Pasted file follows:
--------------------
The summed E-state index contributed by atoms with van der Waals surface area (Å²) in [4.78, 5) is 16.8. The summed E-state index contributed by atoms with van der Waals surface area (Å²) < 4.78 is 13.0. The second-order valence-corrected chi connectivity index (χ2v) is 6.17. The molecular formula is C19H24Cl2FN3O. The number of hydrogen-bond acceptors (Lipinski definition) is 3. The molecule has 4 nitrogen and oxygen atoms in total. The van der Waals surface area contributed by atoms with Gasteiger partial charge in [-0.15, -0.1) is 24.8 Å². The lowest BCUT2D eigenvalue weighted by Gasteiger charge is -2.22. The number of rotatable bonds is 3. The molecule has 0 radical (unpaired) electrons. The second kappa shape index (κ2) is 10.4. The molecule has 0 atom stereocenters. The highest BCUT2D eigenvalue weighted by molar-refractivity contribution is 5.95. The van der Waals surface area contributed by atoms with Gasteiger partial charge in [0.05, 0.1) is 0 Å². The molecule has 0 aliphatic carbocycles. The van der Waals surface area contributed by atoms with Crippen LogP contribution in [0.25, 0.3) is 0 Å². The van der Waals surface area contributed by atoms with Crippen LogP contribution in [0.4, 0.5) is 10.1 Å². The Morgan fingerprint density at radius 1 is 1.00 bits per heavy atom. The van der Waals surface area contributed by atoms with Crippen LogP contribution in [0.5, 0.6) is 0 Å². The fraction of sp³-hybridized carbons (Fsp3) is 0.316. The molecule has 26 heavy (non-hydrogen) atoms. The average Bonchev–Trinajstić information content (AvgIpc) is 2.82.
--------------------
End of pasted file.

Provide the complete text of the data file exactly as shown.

The summed E-state index contributed by atoms with van der Waals surface area (Å²) in [4.78, 5) is 16.8. The summed E-state index contributed by atoms with van der Waals surface area (Å²) < 4.78 is 13.0. The second-order valence-corrected chi connectivity index (χ2v) is 6.17. The molecular formula is C19H24Cl2FN3O. The number of hydrogen-bond acceptors (Lipinski definition) is 3. The molecule has 4 nitrogen and oxygen atoms in total. The van der Waals surface area contributed by atoms with Gasteiger partial charge in [-0.15, -0.1) is 24.8 Å². The lowest BCUT2D eigenvalue weighted by Gasteiger charge is -2.22. The number of rotatable bonds is 3. The molecule has 0 radical (unpaired) electrons. The second kappa shape index (κ2) is 10.4. The molecule has 0 atom stereocenters. The highest BCUT2D eigenvalue weighted by molar-refractivity contribution is 5.95. The van der Waals surface area contributed by atoms with Gasteiger partial charge in [0.05, 0.1) is 0 Å². The molecule has 0 aliphatic carbocycles. The van der Waals surface area contributed by atoms with Crippen LogP contribution in [0.25, 0.3) is 0 Å². The van der Waals surface area contributed by atoms with Crippen LogP contribution in [0.4, 0.5) is 10.1 Å². The Morgan fingerprint density at radius 1 is 1.00 bits per heavy atom. The van der Waals surface area contributed by atoms with Crippen LogP contribution in [0.5, 0.6) is 0 Å². The fraction of sp³-hybridized carbons (Fsp3) is 0.316. The molecule has 26 heavy (non-hydrogen) atoms. The average Bonchev–Trinajstić information content (AvgIpc) is 2.82.